Stand Off: The book follows the ongoing adventures of Ryan Dean West. Stand Off covers his final year at school before he leaves for college. By his senior year, Ryan Dean has matured both physically and mentally but he still has a lot of emotional baggage to deal with. The events of the previous year at school hang over him and he struggles to cope. He doesn’t always go about things the right way but his heart is in the right place. He is also a funny and amusing story-teller, peppering his story with his often whacky thoughts and his beautifully drawn cartoons.
It is refreshing to find a book for teenagers that centres around the game of rugby (although, interestingly, in the States). Rugby players will find a lot a pleasure in the description of the game and of the bond between rugby players and their rules of behaviour, both on and off the pitch. However, the book is not just about rugby; it is about proving yourself, about being accepted, making the right choices and being true to yourself and to your friends. The story is funny at times but also achingly sad. It is both emotional and thought-provoking – Ryan Dean does not always make the right choices, he doesn’t always treat his friends well and acceptance does not come easily. A well written book, peppered with swearing, Ryan Dean’s musings about women and his amusing and excellent drawings.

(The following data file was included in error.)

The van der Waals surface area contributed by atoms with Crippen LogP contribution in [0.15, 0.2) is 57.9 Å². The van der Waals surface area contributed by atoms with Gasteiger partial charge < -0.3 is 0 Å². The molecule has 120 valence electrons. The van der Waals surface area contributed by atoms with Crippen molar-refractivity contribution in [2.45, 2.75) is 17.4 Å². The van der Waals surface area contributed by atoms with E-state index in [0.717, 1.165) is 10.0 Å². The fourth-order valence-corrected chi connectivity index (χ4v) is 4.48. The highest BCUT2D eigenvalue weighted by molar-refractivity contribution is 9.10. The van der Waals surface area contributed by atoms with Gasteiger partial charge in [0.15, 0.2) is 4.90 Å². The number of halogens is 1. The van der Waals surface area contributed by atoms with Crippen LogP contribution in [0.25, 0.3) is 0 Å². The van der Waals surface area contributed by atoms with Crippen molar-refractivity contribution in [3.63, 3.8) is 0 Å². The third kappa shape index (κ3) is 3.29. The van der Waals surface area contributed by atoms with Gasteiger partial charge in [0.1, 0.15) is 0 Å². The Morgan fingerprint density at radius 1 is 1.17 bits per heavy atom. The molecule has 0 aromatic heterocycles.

SAILING: Swallows and Amazons by Arthur Ransome
A classic set in the Lake District which follows the adventures of four siblings one summer as they sail, make friends, set up camps and have adventures. The book is set in 1929 and was published on 1930 and readers may find the writing and the behaviour of the main characters a little old-fashioned. It is a gentle and fun read peppered with plenty of technical information about sailing.